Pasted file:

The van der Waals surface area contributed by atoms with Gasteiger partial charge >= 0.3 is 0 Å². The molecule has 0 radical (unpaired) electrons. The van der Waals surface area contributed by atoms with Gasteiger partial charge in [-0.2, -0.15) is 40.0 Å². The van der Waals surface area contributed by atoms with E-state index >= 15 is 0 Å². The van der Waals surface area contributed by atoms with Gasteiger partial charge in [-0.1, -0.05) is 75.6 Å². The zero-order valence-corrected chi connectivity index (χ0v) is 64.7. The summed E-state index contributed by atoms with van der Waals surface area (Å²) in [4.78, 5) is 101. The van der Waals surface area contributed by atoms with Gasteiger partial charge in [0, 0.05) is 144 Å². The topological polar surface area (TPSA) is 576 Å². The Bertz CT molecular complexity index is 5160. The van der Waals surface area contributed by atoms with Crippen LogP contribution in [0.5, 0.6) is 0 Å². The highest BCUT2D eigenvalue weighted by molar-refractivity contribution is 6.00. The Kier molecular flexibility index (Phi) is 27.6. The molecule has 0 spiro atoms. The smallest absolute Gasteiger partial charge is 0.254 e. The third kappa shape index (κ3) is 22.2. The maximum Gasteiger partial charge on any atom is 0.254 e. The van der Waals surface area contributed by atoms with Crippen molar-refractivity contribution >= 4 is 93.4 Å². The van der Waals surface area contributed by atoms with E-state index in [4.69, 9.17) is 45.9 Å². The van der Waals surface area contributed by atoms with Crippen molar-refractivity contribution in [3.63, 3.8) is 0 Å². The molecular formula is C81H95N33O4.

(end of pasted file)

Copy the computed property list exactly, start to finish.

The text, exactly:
The van der Waals surface area contributed by atoms with Gasteiger partial charge >= 0.3 is 0 Å². The molecule has 0 radical (unpaired) electrons. The van der Waals surface area contributed by atoms with Gasteiger partial charge in [-0.2, -0.15) is 40.0 Å². The van der Waals surface area contributed by atoms with E-state index >= 15 is 0 Å². The van der Waals surface area contributed by atoms with Gasteiger partial charge in [-0.1, -0.05) is 75.6 Å². The zero-order valence-corrected chi connectivity index (χ0v) is 64.7. The summed E-state index contributed by atoms with van der Waals surface area (Å²) in [4.78, 5) is 101. The van der Waals surface area contributed by atoms with Gasteiger partial charge in [0, 0.05) is 144 Å². The topological polar surface area (TPSA) is 576 Å². The Bertz CT molecular complexity index is 5160. The van der Waals surface area contributed by atoms with Crippen LogP contribution in [0.5, 0.6) is 0 Å². The highest BCUT2D eigenvalue weighted by molar-refractivity contribution is 6.00. The Kier molecular flexibility index (Phi) is 27.6. The molecule has 0 spiro atoms. The smallest absolute Gasteiger partial charge is 0.254 e. The third kappa shape index (κ3) is 22.2. The maximum Gasteiger partial charge on any atom is 0.254 e. The van der Waals surface area contributed by atoms with Crippen molar-refractivity contribution >= 4 is 93.4 Å². The van der Waals surface area contributed by atoms with E-state index in [4.69, 9.17) is 45.9 Å². The van der Waals surface area contributed by atoms with Crippen molar-refractivity contribution in [3.63, 3.8) is 0 Å². The molecular formula is C81H95N33O4.